Apple has had a really hard time lately trying to defend themselves against claims that iOS is less than secure. They have been called into question two times in less than two weeks. This time, Apple is denying they iOS has a backdoor that allows third parties to get access to their users personal information. This is a claim made by researcher Jonathan Zdziarski.
Jonathan gave a detailed presentation on the security flaws at the Hope X security conference. He says that the problem is in the way Apple encrypts. Apparently, they don’t encrypt data at all on native apps and it leaves all of our personal data vulnerable to third parties.
In his presentation, he says that after a reboot when you unlock the device, pretty much all the encrypted data can be accessed until the phone is turned off. He also says that all of the data is authenticated even when the phone is locked, and that is it also giving away information easily. The data potentially at risk can be pretty scary. It includes most of the information you ever store including your social networks, iCloud and anything that is on it, email accounts, contact information INCLUDING deleted contacts, keyboard typing history, and possibly the scariest one, screen shots of pages you have viewed.
Not that all of us are looking at sketchy web pages that we don’t want anyone to know about, but why do those screen shots even exist in the first place? Sometimes we have to ask ourselves how much it is worth to be the coolest dude in the office with a new iPhone.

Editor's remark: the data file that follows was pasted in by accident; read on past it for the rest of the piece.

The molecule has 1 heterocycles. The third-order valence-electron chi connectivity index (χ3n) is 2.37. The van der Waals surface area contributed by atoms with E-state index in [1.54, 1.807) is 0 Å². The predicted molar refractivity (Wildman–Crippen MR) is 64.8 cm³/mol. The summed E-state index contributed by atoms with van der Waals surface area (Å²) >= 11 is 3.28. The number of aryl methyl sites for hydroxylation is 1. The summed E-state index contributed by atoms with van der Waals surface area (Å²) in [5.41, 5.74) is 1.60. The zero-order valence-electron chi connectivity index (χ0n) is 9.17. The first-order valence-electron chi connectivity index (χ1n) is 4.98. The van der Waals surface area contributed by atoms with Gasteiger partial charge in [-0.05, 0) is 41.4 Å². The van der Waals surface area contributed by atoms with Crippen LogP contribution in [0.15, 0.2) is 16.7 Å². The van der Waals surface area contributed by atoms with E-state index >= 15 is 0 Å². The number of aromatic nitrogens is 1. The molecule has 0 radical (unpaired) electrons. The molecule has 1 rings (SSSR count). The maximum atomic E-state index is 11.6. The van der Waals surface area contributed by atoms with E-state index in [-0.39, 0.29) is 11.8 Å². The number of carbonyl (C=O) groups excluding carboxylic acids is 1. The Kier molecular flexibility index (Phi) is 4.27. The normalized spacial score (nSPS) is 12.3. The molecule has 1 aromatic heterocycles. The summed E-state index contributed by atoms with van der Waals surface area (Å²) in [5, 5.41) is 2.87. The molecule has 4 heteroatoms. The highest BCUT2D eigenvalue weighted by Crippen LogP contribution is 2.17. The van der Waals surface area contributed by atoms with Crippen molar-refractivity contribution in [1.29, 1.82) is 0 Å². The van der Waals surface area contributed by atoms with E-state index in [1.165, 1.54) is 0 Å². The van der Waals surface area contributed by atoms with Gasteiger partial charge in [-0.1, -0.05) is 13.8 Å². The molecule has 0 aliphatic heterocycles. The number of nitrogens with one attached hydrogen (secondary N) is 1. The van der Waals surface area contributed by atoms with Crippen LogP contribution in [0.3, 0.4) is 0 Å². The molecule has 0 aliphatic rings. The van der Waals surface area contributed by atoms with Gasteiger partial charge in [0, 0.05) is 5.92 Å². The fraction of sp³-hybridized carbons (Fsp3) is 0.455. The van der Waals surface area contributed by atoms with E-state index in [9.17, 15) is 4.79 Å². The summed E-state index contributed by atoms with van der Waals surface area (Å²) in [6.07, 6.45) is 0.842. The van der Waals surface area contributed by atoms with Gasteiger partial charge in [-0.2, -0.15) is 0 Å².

Getting this information would be tough, but that’s what professional criminals do.
Although he never said that Apple did this intentionally to help out the NSA, there has already been enough talk about that and Apple is already suspected of that. He does however say in a blog post that the NSA could easily exploit these various vulnerabilities.
Apple did respond to his claims, but may have made themselves look even sketchier than before. They said that these things are they way that they are so that they can get information for diagnostic reasons. So, they kind of admitted to what he was saying. The biggest problem is that users have no way of turning off these services that send out their information, and there is no way to opt out of it. They don’t even give you the option.
It’s really hard to believe that Apple needs screen shots of the embarrassing wikipedia pages for Japanese cartoons that I visit but am too ashamed to tell my friends about, or the contact information for my ex girlfriend for anything related to diagnostics.
Things aren’t looking too great for Apple right now in the security department, but that probably won’t stop anyone from wanting their latest products. Just know that you have been warned.
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